SGB urges Pitt to cancel classes


Hannah Heisler | Staff Photographer

SGB President Maggie Kennedy addresses concerns regarding the impending polar vortex at Tuesday night’s SGB meeting.

By Maureen Hartwell, For The Pitt News

As Pitt prepares to meet the arriving polar vortex, students at a Tuesday night Student Government Board meeting raised concerns about the University remaining open in the cold weather. In response, board members reached out to University officials in an email, urging them to cancel classes on Wednesday.

President Maggie Kennedy sent the email to Chancellor Patrick Gallagher, Provost Ann Cudd, Senior Vice Chancellor Kathy Humphrey and Dean Kenyon Bonner late Tuesday night, with the subject, “SGB Concern for Extreme Weather.”

“As far as we know, due to diesel freezing and road condition concerns, University Shuttles and Safe Riders may not be running, which will leave physically disabled students and students who live on upper campus and off campus in both North and South Oakland without safe transportation,” the email said. “There is also a significant portion of Pitt students who commute from other neighborhoods of Pittsburgh, or even from the suburbs — all of whom will be experiencing extreme difficulty in safely making it to class.”


During the meeting’s first open floor, Resident Student Association President Sam Smallwood urged the board to reach out to Gallagher regarding the inclement weather. He said the cold temperatures predicted pose a threat to student safety and that students shouldn’t be expected to attend classes.

“If the University is classifying this as extreme weather conditions and then says ‘Classes will only be cancelled due to extreme weather,’ you’ve already said right there that classes should be cancelled,” Smallwood said.

As president of RSA, Smallwood said he feels both RSA and SGB have the responsibility to advocate for the needs of students.

An email Bonner sent to students Tuesday afternoon didn’t include definitive criteria for cancelling classes, Smallwood noted. And while Bonner’s email said the choice of whether or not to attend class is left up to each student’s discretion, Smallwood said this is not the case.

“The professors will punish us if we don’t go to class,” Smallwood said. “It puts us in a really rough spot as students because we are here to get an education. But when our own health and well-being is at risk from just going outside, then it’s just not worth it and the University doesn’t seem to realize that.”

Since Bonner’s email notes that the University can stay open and still cancel classes, Smallwood said he isn’t sure why this option isn’t being used.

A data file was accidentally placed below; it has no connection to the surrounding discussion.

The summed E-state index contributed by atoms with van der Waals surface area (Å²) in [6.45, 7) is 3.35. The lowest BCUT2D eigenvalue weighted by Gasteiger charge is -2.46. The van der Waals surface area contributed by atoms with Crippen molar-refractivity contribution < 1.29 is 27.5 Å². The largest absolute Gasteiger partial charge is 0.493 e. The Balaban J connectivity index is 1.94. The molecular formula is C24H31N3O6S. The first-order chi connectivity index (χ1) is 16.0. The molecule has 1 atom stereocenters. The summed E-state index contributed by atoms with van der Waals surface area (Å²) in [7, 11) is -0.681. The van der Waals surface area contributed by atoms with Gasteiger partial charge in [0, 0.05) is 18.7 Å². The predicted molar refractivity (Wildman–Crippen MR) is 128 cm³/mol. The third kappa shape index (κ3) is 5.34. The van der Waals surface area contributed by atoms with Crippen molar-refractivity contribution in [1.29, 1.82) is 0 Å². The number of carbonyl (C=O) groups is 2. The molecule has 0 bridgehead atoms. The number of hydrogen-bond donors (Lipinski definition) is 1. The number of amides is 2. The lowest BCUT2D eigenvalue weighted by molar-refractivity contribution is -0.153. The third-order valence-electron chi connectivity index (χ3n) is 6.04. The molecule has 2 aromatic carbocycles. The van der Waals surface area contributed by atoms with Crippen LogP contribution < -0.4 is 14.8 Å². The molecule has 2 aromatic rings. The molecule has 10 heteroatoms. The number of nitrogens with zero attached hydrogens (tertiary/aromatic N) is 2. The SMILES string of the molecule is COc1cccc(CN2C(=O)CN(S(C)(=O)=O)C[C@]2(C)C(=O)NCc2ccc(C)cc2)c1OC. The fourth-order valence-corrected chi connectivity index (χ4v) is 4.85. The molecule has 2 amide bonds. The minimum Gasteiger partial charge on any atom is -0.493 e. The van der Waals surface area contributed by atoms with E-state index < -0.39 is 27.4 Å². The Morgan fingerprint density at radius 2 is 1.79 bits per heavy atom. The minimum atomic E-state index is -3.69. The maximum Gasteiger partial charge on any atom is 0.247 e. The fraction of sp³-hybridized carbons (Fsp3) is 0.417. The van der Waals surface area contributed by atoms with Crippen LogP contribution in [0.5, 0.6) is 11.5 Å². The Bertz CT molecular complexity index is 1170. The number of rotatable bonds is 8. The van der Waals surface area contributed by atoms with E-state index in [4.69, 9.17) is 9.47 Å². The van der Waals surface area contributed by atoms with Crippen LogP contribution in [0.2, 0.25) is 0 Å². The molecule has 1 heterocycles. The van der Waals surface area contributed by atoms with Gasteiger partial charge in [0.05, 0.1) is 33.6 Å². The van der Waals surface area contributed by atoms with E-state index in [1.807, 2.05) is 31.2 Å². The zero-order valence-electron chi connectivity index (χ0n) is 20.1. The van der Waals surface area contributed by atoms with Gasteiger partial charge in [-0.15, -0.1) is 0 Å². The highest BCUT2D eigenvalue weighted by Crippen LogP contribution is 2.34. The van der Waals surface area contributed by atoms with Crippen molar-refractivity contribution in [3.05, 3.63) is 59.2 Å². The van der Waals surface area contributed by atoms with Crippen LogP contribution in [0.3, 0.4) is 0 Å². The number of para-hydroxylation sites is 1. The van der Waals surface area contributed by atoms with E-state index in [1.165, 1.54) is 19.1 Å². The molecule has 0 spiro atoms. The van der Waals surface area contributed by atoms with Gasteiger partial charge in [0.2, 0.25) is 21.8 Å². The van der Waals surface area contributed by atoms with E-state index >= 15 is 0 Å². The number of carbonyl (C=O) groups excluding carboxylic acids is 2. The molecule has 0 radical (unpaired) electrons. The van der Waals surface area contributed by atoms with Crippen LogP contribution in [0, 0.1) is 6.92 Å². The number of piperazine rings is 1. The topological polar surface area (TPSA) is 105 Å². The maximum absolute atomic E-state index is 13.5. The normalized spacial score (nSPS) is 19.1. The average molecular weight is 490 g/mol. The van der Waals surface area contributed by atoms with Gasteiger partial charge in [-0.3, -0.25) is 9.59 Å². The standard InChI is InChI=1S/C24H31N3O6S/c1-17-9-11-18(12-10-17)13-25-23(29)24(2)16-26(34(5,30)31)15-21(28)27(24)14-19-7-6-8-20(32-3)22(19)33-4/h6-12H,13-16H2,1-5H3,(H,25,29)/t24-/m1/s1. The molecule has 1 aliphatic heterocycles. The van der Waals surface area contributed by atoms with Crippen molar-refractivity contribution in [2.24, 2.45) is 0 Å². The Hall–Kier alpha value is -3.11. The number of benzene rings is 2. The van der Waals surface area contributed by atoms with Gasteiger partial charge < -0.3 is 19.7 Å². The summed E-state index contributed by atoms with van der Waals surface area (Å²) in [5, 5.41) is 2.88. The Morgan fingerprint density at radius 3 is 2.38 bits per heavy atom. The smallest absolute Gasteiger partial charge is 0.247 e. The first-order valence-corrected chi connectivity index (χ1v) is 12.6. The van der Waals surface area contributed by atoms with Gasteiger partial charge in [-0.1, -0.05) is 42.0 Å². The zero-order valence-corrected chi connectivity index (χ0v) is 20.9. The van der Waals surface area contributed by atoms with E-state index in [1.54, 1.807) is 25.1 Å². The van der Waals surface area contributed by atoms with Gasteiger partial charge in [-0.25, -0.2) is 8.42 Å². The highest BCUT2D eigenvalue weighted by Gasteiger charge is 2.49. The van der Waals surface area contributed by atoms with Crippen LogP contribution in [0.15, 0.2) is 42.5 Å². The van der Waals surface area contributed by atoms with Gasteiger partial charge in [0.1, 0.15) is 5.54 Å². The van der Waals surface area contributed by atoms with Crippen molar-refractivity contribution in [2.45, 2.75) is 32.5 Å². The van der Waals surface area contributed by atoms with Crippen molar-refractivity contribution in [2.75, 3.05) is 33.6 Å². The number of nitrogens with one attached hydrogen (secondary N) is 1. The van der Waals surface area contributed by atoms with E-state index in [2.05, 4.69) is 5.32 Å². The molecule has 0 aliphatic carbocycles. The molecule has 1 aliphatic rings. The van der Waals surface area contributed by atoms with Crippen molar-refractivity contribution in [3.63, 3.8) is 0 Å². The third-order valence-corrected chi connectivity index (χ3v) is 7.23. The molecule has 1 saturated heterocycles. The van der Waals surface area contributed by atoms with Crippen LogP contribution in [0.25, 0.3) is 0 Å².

“I shouldn’t have to be told ‘You’re going to get frostbite in 15 minutes, but don’t get frostbite on your 16-minute walk to class,’” he said.

Kennedy said she understands concerns about the implications of the weather, and how it affects classes and other student responsibilities.

“To hear from a student during one of the open floors that this is something he and other students are concerned about affirmed to us that this is a widespread issue,” Kennedy said.

Kennedy said she does not anticipate the email to affect the chancellor’s decision given the short time frame. But she said it’s the board’s responsibility to urge administrators to cancel Wednesday and possibly Thursday.

A petition to close class on Wednesday posted online by first-year student Taylor Tomlinson received more than 8,500 signatures within six hours of posting. The campus last cancelled classes due to inclement weather in 2010.

As of right now, Pitt has no definite policy for guidelines on weather-related cancellations, which are left to the discretion of the chancellor. Kennedy said the board would like to engage in a larger conversation about the school’s inclement weather policy.

“Given the late timing and the complicated nature of this issue, we would also like to continue a larger conversation with you all regarding the University policy (or the lack thereof) for this sort of inclement weather as we move forward throughout the semester,” Kennedy’s email to Pitt administrators said.

At this meeting, Kennedy also announced that SGB will host its third annual Women’s Empowerment Week March 18-27. In the past, the board has brought in prominent speakers like Justin Baldoni and Leslie Jones who can speak to women’s empowerment “on a large scale.”

Kennedy said SGB will work with Pitt Program Council to bring another speaker to the event this year, though she did not mention a specific name. The event is being planned by a committee made up of women from organizations like FEM, Asian Student Alliance, Rainbow Alliance and Pitt Girl Up.

“We are trying to plan a really inclusive and diverse week that helps people realize women’s empowerment involves everyone, regardless of how you identify,” Kennedy said. “It shouldn’t just be by women, for women — it should be about everybody.”

In another diversity initiative, Executive Vice President Jahari Mercer spoke about SGB’s plans to distribute a survey on Pitt’s counseling center. Mercer said the survey, created by the Black Senate, Asian Student Alliance and SGB’s Wellness Committee, aims to gauge how different student ethnic communities view the counseling center.

Mercer said he thinks representation is a concern for some students in the counseling center. He said students voiced concerns to him about this issue during his campaign and during his time spent serving on the board.

“We are hoping to promote diversity in the counseling center with more diverse counselors and resources so that students feel represented and use their resources,” Mercer said.


The American Marketing Association requested $4,488 for a competition. The board approved $4,034 and denied $454.

College Republicans requested $1,756.44 for a conference. The board approved in full.